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No more, say Austria and Greece to more war-weary migrants from Afghanistan

Europe is closing its borders to Afghan migrants (Photo: IANS)

Aided by traffickers, Afghan youth are already beginning to trickle into eastern Turkey. Rescued by NATO countries, other Afghans have begun landing on European soil following the Taliban takeover of Kabul this Sunday.

With a huge Afghan migration issue staring at Europe in the face, the countries are tightening their belts. Austria has already said that it would prefer to have deportation centres in Afghanistan's neighbourhood. It has also suggested providing aid close to Afghanistan to stem a possible flood of refugees.

The country's Interior Minister Karl Nehammer told journalists earlier this week that the country would aim at keeping a majority of the Afghan people close to their region.

Austria is home to around 44,000 Afghans and is not ready to accept more migrants.

It is not alone in hardening its position over absorbing more refugees from strife-torn Muslim countries. Most European countries, and that includes Turkey, are taking a stand over not accepting more refugees after the deluge of 2015 in the aftermath of the Syrian and Iraqi crisis.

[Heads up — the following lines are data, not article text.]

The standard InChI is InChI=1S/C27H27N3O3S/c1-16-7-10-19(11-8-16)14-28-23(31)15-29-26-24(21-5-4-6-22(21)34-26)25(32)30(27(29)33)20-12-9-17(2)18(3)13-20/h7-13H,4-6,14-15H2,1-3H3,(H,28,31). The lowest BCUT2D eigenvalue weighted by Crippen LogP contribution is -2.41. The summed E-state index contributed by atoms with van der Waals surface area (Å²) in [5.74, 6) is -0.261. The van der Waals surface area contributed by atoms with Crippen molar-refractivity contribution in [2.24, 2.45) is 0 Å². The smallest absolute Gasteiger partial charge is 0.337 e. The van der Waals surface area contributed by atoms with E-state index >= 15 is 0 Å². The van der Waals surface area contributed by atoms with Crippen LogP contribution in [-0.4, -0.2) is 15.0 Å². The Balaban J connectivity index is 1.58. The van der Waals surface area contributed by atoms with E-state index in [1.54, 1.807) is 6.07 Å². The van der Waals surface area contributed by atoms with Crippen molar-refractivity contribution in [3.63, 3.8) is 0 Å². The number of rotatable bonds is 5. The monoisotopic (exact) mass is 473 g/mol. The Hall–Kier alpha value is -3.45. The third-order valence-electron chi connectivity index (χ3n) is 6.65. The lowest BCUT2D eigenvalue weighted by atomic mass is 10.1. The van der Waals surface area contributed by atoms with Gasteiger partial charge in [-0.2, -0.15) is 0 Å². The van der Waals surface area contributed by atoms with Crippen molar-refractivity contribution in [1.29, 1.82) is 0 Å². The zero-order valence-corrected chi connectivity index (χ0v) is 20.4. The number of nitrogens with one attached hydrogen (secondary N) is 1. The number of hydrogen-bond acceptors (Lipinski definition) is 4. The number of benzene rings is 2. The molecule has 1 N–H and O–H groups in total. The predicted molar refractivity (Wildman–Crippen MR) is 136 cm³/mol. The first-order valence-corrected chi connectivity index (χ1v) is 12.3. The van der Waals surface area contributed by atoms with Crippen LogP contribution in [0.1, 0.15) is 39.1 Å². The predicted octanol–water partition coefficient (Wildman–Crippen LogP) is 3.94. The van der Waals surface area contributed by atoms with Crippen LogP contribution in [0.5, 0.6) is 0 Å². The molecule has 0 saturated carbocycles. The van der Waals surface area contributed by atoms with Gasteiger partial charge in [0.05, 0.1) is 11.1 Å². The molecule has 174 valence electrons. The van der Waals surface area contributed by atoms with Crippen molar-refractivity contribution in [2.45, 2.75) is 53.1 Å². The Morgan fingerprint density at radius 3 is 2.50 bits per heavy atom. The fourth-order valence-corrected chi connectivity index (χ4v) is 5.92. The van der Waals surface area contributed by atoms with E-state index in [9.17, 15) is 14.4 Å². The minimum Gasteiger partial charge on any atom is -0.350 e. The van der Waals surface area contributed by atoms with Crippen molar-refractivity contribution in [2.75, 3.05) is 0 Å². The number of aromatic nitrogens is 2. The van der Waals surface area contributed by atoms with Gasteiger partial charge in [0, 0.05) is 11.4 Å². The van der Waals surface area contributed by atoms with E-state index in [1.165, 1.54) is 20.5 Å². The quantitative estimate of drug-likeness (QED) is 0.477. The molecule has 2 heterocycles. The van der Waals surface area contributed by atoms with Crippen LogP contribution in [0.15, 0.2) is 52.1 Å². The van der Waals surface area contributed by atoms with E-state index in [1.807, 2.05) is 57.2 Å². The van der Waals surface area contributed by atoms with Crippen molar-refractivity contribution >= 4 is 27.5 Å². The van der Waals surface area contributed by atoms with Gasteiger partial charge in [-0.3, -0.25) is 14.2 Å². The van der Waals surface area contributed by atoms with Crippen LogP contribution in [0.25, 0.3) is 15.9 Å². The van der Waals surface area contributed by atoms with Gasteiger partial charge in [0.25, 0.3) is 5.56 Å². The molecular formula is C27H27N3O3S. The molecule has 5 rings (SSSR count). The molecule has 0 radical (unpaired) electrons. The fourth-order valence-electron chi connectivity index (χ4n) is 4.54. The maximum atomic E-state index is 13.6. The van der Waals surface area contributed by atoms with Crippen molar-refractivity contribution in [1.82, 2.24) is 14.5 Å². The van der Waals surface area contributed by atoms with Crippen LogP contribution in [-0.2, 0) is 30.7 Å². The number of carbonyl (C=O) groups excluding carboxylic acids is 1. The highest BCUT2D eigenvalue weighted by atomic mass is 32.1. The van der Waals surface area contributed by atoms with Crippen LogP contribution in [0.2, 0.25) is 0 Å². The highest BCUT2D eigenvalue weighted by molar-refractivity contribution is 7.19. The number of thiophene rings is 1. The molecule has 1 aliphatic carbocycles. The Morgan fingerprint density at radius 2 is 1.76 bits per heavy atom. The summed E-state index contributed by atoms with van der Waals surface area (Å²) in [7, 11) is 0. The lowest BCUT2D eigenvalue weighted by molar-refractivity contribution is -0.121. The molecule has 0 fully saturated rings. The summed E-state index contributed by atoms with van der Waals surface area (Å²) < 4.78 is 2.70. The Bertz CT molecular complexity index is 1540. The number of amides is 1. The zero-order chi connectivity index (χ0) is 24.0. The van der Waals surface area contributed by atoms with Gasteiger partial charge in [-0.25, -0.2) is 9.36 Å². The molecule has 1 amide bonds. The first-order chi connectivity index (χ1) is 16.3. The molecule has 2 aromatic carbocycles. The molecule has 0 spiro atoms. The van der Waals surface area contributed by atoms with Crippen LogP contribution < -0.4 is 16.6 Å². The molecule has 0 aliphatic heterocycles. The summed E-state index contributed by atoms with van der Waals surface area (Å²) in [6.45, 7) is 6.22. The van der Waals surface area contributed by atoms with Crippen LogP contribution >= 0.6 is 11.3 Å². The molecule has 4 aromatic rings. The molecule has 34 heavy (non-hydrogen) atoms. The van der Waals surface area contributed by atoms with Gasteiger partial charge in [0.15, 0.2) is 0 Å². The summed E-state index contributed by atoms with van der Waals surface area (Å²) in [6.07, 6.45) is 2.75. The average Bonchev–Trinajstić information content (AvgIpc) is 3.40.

In fact, even in benign countries that had advocated an open-door policy towards migrants and were lenient in providing asylum, the thought process is revolving towards supporting the migrants in Afghanistan's neighbourhood.

Greece, which also harbours 40,000 Afghans does not want to accommodate more likely migrants from the landlocked country. Athens, which shares a boundary with Turkey–a stepping stone for migrants who seek Europe as the final destination–has said that Turkey is a safe place for Afghan refugees to stay.

Athens, in fact, wants to deport some of the Afghans to Turkey.

The south-eastern country has seen violence on its borders last year when migrants attempted to cross over from Turkey. On the other hand, Greece has also seen rioting after right wing people protested against increased migration.

With the Afghan conflict taking a turn for the worse earlier this week, the European Union held an emergency meeting to discuss the possible flow of land migration of Afghan people. Many European countries made it clear that they are not in a mood to accept more refugees other than the ones they were working with in Afghanistan.

Josep Borrell Fontelles, High Representative of the Union for Foreign Affairs and Security Policy and Vice-President for a Stronger Europe in the World, summed up European fears when he said that the member states do not want a "wide-scale migratory move towards Europe".